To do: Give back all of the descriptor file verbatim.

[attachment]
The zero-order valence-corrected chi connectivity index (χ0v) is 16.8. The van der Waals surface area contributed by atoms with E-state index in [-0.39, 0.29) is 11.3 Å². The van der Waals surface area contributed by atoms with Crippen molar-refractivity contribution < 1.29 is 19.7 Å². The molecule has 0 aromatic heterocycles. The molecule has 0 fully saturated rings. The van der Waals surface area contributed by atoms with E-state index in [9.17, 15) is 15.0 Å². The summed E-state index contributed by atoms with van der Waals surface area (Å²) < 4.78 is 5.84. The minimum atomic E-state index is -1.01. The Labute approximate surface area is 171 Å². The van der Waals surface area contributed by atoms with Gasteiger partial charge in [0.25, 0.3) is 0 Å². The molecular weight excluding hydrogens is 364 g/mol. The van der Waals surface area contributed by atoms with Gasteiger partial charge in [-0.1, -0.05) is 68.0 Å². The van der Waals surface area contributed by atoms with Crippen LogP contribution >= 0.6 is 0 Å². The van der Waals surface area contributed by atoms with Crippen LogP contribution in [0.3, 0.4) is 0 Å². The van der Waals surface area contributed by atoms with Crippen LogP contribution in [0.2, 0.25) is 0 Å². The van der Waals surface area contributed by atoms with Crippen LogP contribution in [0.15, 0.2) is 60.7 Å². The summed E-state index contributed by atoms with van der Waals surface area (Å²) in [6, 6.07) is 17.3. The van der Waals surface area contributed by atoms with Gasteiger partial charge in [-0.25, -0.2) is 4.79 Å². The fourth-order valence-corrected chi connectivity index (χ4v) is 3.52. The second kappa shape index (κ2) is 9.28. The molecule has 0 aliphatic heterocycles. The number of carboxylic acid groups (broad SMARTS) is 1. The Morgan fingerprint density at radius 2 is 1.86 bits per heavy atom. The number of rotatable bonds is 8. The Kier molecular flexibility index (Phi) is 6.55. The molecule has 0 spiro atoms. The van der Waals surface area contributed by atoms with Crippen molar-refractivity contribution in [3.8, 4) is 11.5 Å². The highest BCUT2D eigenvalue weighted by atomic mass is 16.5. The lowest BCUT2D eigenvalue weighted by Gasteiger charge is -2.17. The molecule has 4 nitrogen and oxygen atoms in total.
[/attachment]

The zero-order valence-corrected chi connectivity index (χ0v) is 16.8. The van der Waals surface area contributed by atoms with E-state index in [-0.39, 0.29) is 11.3 Å². The van der Waals surface area contributed by atoms with Crippen molar-refractivity contribution < 1.29 is 19.7 Å². The molecule has 0 aromatic heterocycles. The molecule has 0 fully saturated rings. The van der Waals surface area contributed by atoms with E-state index in [9.17, 15) is 15.0 Å². The summed E-state index contributed by atoms with van der Waals surface area (Å²) < 4.78 is 5.84. The minimum atomic E-state index is -1.01. The Labute approximate surface area is 171 Å². The van der Waals surface area contributed by atoms with Gasteiger partial charge in [0.25, 0.3) is 0 Å². The molecular weight excluding hydrogens is 364 g/mol. The van der Waals surface area contributed by atoms with Gasteiger partial charge in [-0.1, -0.05) is 68.0 Å². The van der Waals surface area contributed by atoms with Crippen LogP contribution >= 0.6 is 0 Å². The van der Waals surface area contributed by atoms with Crippen LogP contribution in [0.3, 0.4) is 0 Å². The van der Waals surface area contributed by atoms with Crippen LogP contribution in [0.2, 0.25) is 0 Å². The van der Waals surface area contributed by atoms with Crippen LogP contribution in [0.15, 0.2) is 60.7 Å². The summed E-state index contributed by atoms with van der Waals surface area (Å²) in [6, 6.07) is 17.3. The van der Waals surface area contributed by atoms with Gasteiger partial charge in [-0.25, -0.2) is 4.79 Å². The fourth-order valence-corrected chi connectivity index (χ4v) is 3.52. The second kappa shape index (κ2) is 9.28. The molecule has 0 aliphatic heterocycles. The number of carboxylic acid groups (broad SMARTS) is 1. The Morgan fingerprint density at radius 2 is 1.86 bits per heavy atom. The number of rotatable bonds is 8. The Kier molecular flexibility index (Phi) is 6.55. The molecule has 0 spiro atoms. The van der Waals surface area contributed by atoms with Crippen molar-refractivity contribution in [3.8, 4) is 11.5 Å². The highest BCUT2D eigenvalue weighted by atomic mass is 16.5. The lowest BCUT2D eigenvalue weighted by Gasteiger charge is -2.17. The molecule has 4 nitrogen and oxygen atoms in total.